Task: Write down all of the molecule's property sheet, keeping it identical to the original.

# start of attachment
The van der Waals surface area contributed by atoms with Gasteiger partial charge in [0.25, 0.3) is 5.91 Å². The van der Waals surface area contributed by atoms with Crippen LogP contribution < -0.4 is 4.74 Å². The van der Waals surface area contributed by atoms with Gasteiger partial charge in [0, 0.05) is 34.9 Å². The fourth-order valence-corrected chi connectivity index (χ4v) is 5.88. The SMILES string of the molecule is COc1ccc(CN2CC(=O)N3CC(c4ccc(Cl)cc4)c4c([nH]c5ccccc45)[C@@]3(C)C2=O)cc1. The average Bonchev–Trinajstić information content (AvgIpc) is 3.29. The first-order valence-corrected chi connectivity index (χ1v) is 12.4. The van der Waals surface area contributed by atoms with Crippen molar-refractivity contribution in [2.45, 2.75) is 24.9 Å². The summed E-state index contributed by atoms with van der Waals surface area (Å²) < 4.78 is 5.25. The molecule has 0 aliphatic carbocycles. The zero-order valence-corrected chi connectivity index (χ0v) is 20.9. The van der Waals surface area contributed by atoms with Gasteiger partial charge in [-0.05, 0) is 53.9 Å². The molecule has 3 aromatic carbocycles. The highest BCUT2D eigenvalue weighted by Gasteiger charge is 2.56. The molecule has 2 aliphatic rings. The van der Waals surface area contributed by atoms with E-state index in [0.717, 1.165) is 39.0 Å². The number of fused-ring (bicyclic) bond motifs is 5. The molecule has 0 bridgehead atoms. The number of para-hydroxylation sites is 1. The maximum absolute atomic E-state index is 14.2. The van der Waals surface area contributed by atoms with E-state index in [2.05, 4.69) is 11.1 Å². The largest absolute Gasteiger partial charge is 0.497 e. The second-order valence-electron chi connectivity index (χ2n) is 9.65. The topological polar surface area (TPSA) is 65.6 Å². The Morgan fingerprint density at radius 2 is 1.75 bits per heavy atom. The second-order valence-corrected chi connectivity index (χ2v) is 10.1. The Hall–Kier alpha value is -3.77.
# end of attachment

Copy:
The van der Waals surface area contributed by atoms with Gasteiger partial charge in [0.25, 0.3) is 5.91 Å². The van der Waals surface area contributed by atoms with Crippen LogP contribution < -0.4 is 4.74 Å². The van der Waals surface area contributed by atoms with Gasteiger partial charge in [0, 0.05) is 34.9 Å². The fourth-order valence-corrected chi connectivity index (χ4v) is 5.88. The SMILES string of the molecule is COc1ccc(CN2CC(=O)N3CC(c4ccc(Cl)cc4)c4c([nH]c5ccccc45)[C@@]3(C)C2=O)cc1. The average Bonchev–Trinajstić information content (AvgIpc) is 3.29. The first-order valence-corrected chi connectivity index (χ1v) is 12.4. The van der Waals surface area contributed by atoms with Crippen molar-refractivity contribution in [2.45, 2.75) is 24.9 Å². The summed E-state index contributed by atoms with van der Waals surface area (Å²) < 4.78 is 5.25. The molecule has 0 aliphatic carbocycles. The zero-order valence-corrected chi connectivity index (χ0v) is 20.9. The van der Waals surface area contributed by atoms with Gasteiger partial charge in [-0.05, 0) is 53.9 Å². The molecule has 3 aromatic carbocycles. The highest BCUT2D eigenvalue weighted by Gasteiger charge is 2.56. The molecule has 2 aliphatic rings. The van der Waals surface area contributed by atoms with E-state index in [0.717, 1.165) is 39.0 Å². The number of fused-ring (bicyclic) bond motifs is 5. The molecule has 0 bridgehead atoms. The number of para-hydroxylation sites is 1. The maximum absolute atomic E-state index is 14.2. The van der Waals surface area contributed by atoms with E-state index in [2.05, 4.69) is 11.1 Å². The largest absolute Gasteiger partial charge is 0.497 e. The second-order valence-electron chi connectivity index (χ2n) is 9.65. The topological polar surface area (TPSA) is 65.6 Å². The Morgan fingerprint density at radius 2 is 1.75 bits per heavy atom. The second-order valence-corrected chi connectivity index (χ2v) is 10.1. The Hall–Kier alpha value is -3.77.